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Phnom Penh's Latest Crop of Eateries


Phnom Penh's trendiest new cafés and bolt-hole diners are serving up recipes in settings that pull colonial charm into modern-day style. By MERRITT GURLEY.

Published on Oct 30, 2017

 

A LOCAL-CUISINE CRAZE IS RAGING in Phnom Penh. That Cambodian food is popular in Cambodia might not seem like news, but as more money flows into the capital, it is noteworthy that up-and-coming talent is embracing its heritage rather than looking abroad for inspiration. The most buzzy eateries showcase Khmer and indigenous home cooking. "In the five years I have been here," says Bernard Cohen of MAADS, a hospitality operation company, "they have gone from the tackiest food-and-beverage scene you can imagine to some of the coolest restaurants in the region."

Phka Slaa Khmer Restaurant
This airy Khmer eatery offers a breezy experience, with fans replacing air conditioners and verandas spilling out to the street. The blackboard-and-chalk-doodle wall, wooden tables, mosaic floors and hanging-light fixtures ooze Europe, while the menu is a collection of Cambodian classics, like beef noodles, and chicken rice. Try the lunch set (US$6), an assortment of appetizers and mains that rotates daily, and might include pumpkin-flower salad, pork-rib stew, morning glory and tofu, and fresh fruit. fb.com/phkaslaa; mains US$4–$10.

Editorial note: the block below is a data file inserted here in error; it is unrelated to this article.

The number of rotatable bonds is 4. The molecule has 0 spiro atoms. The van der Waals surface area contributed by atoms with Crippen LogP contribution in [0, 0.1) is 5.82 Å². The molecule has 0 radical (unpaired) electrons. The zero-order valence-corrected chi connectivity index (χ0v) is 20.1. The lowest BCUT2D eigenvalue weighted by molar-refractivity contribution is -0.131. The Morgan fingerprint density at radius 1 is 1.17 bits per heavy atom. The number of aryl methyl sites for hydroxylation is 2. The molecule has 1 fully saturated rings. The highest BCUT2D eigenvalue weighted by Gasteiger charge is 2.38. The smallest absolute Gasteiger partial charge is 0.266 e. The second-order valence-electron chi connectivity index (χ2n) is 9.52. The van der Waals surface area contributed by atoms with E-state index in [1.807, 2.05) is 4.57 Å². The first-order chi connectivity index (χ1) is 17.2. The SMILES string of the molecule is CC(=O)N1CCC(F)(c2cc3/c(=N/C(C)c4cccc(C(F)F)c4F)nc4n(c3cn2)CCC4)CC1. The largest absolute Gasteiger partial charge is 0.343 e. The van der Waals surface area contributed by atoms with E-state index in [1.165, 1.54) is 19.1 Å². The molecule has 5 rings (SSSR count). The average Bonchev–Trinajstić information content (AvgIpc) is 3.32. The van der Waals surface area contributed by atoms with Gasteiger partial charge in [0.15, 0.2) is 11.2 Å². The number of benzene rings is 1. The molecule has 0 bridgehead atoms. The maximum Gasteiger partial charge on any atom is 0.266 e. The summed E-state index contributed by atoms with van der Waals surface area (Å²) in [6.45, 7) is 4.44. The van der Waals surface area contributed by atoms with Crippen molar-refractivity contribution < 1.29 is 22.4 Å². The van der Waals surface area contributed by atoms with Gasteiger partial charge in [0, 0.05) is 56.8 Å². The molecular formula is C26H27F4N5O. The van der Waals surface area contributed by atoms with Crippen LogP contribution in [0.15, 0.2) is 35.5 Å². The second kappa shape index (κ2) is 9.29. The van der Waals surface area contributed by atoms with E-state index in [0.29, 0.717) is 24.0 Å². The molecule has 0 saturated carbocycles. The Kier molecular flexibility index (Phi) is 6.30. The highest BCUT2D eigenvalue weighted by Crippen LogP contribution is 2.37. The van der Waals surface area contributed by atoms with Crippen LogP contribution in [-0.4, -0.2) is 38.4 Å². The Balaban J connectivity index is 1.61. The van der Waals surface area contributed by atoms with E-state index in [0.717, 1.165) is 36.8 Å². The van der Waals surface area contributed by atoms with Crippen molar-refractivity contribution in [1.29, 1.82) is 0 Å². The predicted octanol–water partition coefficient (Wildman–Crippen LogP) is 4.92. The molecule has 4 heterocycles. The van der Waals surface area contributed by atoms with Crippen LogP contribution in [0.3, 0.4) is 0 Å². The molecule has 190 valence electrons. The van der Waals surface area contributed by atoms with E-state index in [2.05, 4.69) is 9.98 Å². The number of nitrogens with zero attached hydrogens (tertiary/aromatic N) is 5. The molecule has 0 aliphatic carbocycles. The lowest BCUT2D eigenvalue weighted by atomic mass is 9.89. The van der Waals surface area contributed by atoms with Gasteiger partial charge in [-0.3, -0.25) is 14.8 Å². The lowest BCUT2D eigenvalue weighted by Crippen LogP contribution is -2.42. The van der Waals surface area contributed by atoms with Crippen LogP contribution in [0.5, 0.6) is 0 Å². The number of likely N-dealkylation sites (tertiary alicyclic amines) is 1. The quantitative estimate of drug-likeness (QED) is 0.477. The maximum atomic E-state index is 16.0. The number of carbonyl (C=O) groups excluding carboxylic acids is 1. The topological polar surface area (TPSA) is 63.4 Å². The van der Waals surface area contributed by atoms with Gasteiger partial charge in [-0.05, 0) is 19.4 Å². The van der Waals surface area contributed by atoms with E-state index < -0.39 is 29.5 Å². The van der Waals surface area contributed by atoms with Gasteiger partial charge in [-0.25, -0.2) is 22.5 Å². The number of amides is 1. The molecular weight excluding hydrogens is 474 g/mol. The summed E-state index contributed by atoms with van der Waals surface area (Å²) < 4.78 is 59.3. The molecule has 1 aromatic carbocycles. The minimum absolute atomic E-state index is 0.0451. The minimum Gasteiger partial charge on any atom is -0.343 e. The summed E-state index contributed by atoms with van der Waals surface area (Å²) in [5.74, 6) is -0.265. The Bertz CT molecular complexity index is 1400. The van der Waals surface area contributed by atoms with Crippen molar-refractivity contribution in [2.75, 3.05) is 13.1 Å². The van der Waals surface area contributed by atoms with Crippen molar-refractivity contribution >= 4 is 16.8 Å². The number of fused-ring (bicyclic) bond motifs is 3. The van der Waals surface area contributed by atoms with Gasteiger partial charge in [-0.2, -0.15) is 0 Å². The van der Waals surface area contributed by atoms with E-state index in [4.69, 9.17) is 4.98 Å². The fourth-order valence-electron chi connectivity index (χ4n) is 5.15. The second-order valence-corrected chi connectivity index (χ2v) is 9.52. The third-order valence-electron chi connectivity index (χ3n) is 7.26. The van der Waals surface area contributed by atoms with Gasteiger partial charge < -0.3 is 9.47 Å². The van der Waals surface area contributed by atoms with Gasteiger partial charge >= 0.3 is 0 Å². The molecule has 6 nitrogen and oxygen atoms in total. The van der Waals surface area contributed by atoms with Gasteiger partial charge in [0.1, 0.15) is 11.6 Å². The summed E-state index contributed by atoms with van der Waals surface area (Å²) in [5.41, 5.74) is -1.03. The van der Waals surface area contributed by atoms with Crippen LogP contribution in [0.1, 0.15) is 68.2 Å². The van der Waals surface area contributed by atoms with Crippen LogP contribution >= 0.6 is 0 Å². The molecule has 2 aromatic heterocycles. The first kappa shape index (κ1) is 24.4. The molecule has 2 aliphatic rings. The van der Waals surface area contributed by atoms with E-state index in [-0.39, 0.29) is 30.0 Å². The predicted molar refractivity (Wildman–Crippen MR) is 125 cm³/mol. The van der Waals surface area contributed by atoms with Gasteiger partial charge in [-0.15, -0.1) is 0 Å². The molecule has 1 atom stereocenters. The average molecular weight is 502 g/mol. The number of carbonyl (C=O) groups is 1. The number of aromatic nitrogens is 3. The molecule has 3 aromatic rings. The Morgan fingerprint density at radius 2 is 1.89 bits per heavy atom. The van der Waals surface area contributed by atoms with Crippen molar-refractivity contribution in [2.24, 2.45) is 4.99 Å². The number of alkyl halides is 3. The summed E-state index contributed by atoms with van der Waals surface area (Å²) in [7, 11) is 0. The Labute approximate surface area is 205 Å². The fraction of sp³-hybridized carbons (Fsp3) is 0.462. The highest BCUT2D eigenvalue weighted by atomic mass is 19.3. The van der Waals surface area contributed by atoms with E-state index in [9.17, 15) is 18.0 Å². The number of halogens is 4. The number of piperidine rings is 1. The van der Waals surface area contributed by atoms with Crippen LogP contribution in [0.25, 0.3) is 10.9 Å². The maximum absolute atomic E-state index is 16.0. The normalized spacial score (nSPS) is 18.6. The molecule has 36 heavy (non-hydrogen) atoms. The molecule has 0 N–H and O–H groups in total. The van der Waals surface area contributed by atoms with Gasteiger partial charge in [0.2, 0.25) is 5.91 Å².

Phka Slaa
Outside the breezy Phka Slaa. Courtesy of Phka Slaa Khmer Restaurant.

Nesat Seafood House
The seafood here is delivered daily from Kampot and Kep. Order the Nesat Madness platter, a medley of Kampot-pepper crab, barbecue seafood and tom yum soup with white clams. Co-owner and designer Sophal Thim is behind the lush plantscape and rustic look that invites diners to pull a stool up to a shared wooden table. fb.com/nesatseafood; mains US$3–$12.

Nesat Seafood House
Oysters at Nesat Seafood House. Courtesy of Nesat Seafood House.

Chun Cheat Doeum
Yun Mane, owner of this bolt-hole, is on a mission to protect the indigenous cultures in Cambodia by offering a tangible taste of their rural communities. The menu boasts dishes like janang, a pork soup with bamboo shoots and eggplant, which is a staple for Kreung and Tumpuon groups in Ratanakkiri. If you feel daring, order pi-pea, a Phong soup with beef entrails, wild ginger, lemongrass and garlic, or the samlor bok with pumpkin and chicken bones. fb.com/iprestaurantkh; mains US$2–$12.

Chun Cheat Doeum
Janang soup with noodles at Chun Cheat Doeum. Courtesy of Chun Cheat Doeum.

Labaab Restaurant
Its name means "soil of the Mekong" in Khmer, representing the bounty along its banks, and the restaurant juxtaposes traditional rural cooking with urban views of Vattanac Capital Tower. Try the fish amok, a toothsome take on the signature curry dish, and the prahok ktis, a blend of fermented-fish paste, coconut milk and minced pork. fb.com/labaabresto; mains US$6–$8.

Labaab
Inside the Battambang-style Labaab. Courtesy of Labaab Restaurant.

 



TWO MORE TO TRY

+ Kraya Angkor (fb.com/krayaangkor. restaurant; mains US$5–$25) showcases largely forgotten royal Khmer cuisine dating back hundreds of years. That means grilled frog with vermicelli noodles and na tang, deep-fried sticky rice served with pork sauce.

+ Cafe Dei (20 Street 590; mains US$5–$20) in Tuol Kork, goes old-school when it comes to cooking (fish grilled in bamboo tubes, chicken smoked in a clay jar) but stays modern on the design front—the three-story space is covered in contemporary art.

 

 

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Fish amok.​ Courtesy of Labaab Restaurant.
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